‘Complete Works by P.I. Tchaikovsky on Record ‘was a truly large-scale project realized by Melodiya. To let the widest possible audience hear all the works by the Russian genius, some of the leading soloists, chamber, symphony and choir collectives of this country were involved in the effort.

The early 1990s signified the beginning of a new era for Melodiya. The process of mass production of compact discs was introduced while the production of vinyl records gradually stopped. For the last twenty years, most of the archival recordings were re-released on CD. Moreover, some of the albums and sets became a true discovery to music lovers because those recording did not see the light of day in their time for various reasons or were released in a small number of copies and are now hard-to-find collector’s items.

First of all, we should mention a series titled Emil Gilels in Ensembles, a complete collection of the great pianist’s recordings with eminent ensemble partners released for the first time; the recordings of one of the best domestic conductors Kirill Kondrashin (his unauthorized departure from the USSR in 1978 put a ban on releases and re-releases of his  recordings in the country), in particular, the sets of symphonies by Gustav Mahler and Dmitri Shostakovich he recorded with the symphony orchestra of the Moscow Philharmonic Society; the albums of remarkable violinists Mikhail Weiman and Boris Goldstein; the recordings of works by Alexander Lokshin, etc. An anthology of Vladimir Sofronitsky recordings is to be released later this year.

Today, as it also was in the previous decades, Melodiya is still in touch with musical art of modern times. Among the recently released or future releases are solo albums by singers Hibla Gerzmava and Alexandra Durseneva, pianists Ekaterina Mechetina and Boris Berezovsky, violist Mikhail Kugel, cellist Alexander Knyazev and younger musicians such as Yulia Igonina (violin), Vazgen Vartanian (piano) and Pavel Stolbov (clarinet).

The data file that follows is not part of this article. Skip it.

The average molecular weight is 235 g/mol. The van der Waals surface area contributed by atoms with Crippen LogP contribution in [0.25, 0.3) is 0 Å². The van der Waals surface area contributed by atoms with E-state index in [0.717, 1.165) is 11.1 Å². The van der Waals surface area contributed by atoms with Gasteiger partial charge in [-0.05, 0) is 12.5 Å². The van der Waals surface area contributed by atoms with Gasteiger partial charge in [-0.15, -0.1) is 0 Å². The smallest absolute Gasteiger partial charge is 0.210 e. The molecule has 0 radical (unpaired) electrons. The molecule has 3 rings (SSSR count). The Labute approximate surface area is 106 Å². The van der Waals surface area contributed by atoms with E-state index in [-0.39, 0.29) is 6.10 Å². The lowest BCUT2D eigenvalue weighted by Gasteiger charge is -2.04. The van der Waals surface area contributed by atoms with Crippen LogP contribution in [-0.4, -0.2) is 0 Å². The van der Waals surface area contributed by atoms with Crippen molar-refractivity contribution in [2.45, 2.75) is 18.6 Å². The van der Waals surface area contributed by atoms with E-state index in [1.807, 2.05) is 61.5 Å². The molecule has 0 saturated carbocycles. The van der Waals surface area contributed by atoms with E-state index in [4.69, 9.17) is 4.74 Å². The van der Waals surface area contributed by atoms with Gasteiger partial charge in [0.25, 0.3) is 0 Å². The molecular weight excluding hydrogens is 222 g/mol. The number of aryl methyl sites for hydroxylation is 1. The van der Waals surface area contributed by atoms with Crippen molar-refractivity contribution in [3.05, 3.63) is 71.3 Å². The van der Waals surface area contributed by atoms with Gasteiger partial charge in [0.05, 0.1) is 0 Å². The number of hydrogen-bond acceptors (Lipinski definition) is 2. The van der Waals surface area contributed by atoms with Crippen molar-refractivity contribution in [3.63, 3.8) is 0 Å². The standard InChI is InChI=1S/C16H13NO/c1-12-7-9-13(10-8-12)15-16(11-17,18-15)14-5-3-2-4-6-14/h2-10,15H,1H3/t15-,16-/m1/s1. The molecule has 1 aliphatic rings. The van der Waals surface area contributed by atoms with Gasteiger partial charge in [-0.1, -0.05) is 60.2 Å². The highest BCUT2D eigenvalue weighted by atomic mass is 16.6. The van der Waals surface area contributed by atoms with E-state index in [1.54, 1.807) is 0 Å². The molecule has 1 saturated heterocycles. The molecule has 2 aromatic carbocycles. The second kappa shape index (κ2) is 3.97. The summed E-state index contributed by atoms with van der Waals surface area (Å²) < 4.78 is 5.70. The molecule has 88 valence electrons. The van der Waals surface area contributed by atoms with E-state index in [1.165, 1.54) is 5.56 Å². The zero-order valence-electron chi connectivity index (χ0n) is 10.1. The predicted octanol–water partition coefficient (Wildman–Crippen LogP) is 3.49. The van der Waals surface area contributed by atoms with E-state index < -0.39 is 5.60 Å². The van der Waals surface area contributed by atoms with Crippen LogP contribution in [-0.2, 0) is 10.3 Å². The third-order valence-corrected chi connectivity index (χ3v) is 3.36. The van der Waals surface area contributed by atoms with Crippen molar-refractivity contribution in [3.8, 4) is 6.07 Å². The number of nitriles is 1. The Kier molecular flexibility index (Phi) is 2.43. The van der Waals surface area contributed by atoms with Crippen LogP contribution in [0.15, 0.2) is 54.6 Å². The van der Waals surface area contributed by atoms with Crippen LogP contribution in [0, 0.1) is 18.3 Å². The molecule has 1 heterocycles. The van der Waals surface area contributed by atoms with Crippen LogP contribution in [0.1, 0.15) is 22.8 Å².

International Awards

The year of 2013 was especially rich in events for Melodiya. After 22 years the company resumed releases on vinyl!

For the first time in many years, Firma Melodiya received two prestigious international awards – an ICMA for the set ‘Stravinsky – Les Ballets Russes’ (conductors Pierre Boulez, Dmitri Kitayenko and Vladimir Fedoseyev) and a ‘Toblacher Komponierhäuschen’ for the disc with Mahler’s Fourth Symphony (conductor David Oistrakh, soloist Galina Vishnevskaya). Also, for the first time in the Russian music industry, Melodiya opened a new line of media in digital format in the Internet. The first DVDs with ballets staged at Bolshoi Theatre of Russia were released in cooperation with Bel Air Media.

At fifty, Firma Melodiya is a modern company, a confident player in the Russian and world markets of sound recording and an active international partner. Its nearest plans include more re-releases of the most valuable recordings from its archives, a more active international cooperation and joint projects with some of the leading Russian solo musicians and collectives of the 21st century.

  • Pizzicato

  • Archives